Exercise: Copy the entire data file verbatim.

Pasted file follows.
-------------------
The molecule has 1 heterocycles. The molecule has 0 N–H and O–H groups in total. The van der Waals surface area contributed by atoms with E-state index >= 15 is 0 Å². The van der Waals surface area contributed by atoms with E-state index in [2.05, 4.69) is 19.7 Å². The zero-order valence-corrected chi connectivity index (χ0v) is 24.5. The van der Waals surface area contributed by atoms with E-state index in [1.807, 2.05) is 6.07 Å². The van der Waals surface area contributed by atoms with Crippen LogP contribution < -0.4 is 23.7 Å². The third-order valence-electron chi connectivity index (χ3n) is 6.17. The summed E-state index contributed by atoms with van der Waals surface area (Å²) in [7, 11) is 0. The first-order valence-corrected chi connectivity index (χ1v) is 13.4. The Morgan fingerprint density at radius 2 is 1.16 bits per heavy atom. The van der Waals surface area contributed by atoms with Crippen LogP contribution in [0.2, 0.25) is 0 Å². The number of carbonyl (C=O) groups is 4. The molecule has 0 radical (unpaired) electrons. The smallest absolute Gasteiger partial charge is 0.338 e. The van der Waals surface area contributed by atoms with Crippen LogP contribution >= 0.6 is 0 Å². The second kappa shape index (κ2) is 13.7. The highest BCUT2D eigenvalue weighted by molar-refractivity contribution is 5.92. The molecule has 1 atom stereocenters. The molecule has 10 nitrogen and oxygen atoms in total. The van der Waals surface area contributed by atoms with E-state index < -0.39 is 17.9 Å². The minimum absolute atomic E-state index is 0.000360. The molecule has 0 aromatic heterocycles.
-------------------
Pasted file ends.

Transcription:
The molecule has 1 heterocycles. The molecule has 0 N–H and O–H groups in total. The van der Waals surface area contributed by atoms with E-state index >= 15 is 0 Å². The van der Waals surface area contributed by atoms with E-state index in [2.05, 4.69) is 19.7 Å². The zero-order valence-corrected chi connectivity index (χ0v) is 24.5. The van der Waals surface area contributed by atoms with E-state index in [1.807, 2.05) is 6.07 Å². The van der Waals surface area contributed by atoms with Crippen LogP contribution < -0.4 is 23.7 Å². The third-order valence-electron chi connectivity index (χ3n) is 6.17. The summed E-state index contributed by atoms with van der Waals surface area (Å²) in [7, 11) is 0. The first-order valence-corrected chi connectivity index (χ1v) is 13.4. The Morgan fingerprint density at radius 2 is 1.16 bits per heavy atom. The van der Waals surface area contributed by atoms with Crippen LogP contribution in [0.2, 0.25) is 0 Å². The number of carbonyl (C=O) groups is 4. The molecule has 0 radical (unpaired) electrons. The smallest absolute Gasteiger partial charge is 0.338 e. The van der Waals surface area contributed by atoms with Crippen LogP contribution >= 0.6 is 0 Å². The second kappa shape index (κ2) is 13.7. The highest BCUT2D eigenvalue weighted by molar-refractivity contribution is 5.92. The molecule has 1 atom stereocenters. The molecule has 10 nitrogen and oxygen atoms in total. The van der Waals surface area contributed by atoms with E-state index < -0.39 is 17.9 Å². The minimum absolute atomic E-state index is 0.000360. The molecule has 0 aromatic heterocycles.